Aunt Sallie's Lament (1988) by Margaret Kaufman and Claire Van Vliet was the first quilt-inspired book from Janus Press. Limited to 150 copies. Chronicle Books published a trade edition in 1993, and Van Vliet altered and augmented its pages to create a new limited edition in 2004.
For the next two months-through April 29-at New York City's Grolier Club (www.grolierclub.org), there will be an exhibit that, no matter how well attended, should be even more so, for it is a major cultural landmark. The exhibit "Claire Van Vliet and the Janus Press: Celebrating Fifty Years" will be the first comprehensive exhibit in New York of Van Vliet's (pronounced "van vleet") work and will give the public a chance to see the extended vision and accomplishment of this artist over half a century. The exhibit has been jointly curated by Ruth Fine (who has collaborated with Van Vliet on several occasions and writes extensively about her work) and Neal Turtell, both of the National Gallery of Art in Washington, D.C. The exhibit is divided into six sections, each expressing a particular passion of Van Vliet's in her durable career, including her devotion to the works of Franz Kafka, her experiments with colored pulp paper, and her many collaborations with poets, writers, and other publishers of fine-press books. While Van Vliet has produced a substantial body of work in various media, including etchings, woodcuts, watercolors, drawings, and prints (she is a member of the National Academy of Art for her prints, not for her books), the exhibit will focus mainly on books.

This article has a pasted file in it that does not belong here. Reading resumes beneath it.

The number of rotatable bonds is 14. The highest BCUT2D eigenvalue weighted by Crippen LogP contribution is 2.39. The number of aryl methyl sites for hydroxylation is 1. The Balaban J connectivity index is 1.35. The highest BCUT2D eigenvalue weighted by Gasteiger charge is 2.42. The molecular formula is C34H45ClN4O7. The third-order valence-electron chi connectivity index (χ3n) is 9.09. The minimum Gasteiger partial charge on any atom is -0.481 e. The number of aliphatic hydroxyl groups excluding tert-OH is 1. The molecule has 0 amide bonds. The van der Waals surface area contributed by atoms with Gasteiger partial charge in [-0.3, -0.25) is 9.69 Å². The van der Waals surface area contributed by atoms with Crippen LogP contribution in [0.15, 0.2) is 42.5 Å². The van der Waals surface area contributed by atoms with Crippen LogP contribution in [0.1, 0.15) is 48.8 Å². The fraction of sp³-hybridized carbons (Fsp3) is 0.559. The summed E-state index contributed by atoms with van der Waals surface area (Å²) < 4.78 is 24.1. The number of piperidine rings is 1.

Claire Van Vliet, who is Canadian-born, began her career with a rejection-but not her own. T. S. Eliot, in his capacity as an editor at Faber & Faber in England, turned down a long poem written by one of Van Vliet's teachers at San Diego State College. "So," Van Vliet remembers, "I said, 'Let's publish it ourselves.' " And so she did, teaching herself how to make a book as she went along. "Then after I finished, I thought, 'I kind of like this.' " That was 1955 and the beginning of the Janus Press. The work was An Oxford Odyssey, which is still fresh and engaging today.
After obtaining her M.F.A., Van Vliet served printing apprenticeships in Germany and in the U.S. She taught for some years at what is now the University of the Arts in Philadelphia. She moved to Vermont in 1966. Since then, she has produced over one hundred books. I felt compelled to ask Van Vliet how she managed to keep Janus Press hale and hearty all these fifty years. "Keep your overhead low," she replied dryly. In 1989, after thirty-five years of work, her fortunes were enhanced considerably with a so-called "genius grant" from the MacArthur Foundation.
Though Claire Van Vliet is legendary, she is not lapidary. I recently spoke with her as the time grew near for her to journey from her home and studio in rural Vermont to the wilds of Manhattan for the Grolier Club exhibit. It was clear that she is a vital, passionate, articulate artist, still very engaged. What struck me as I went through the considerable body of Van Vliet's work in the rare-book collection of the New York Public Library and perused the catalogs of her work is the sense of absolute authority in her work. You feel, in opening a book made by Claire Van Vliet, an unqualified assurance in her vision. So I asked Van Vliet to comment on that quality in her work. next >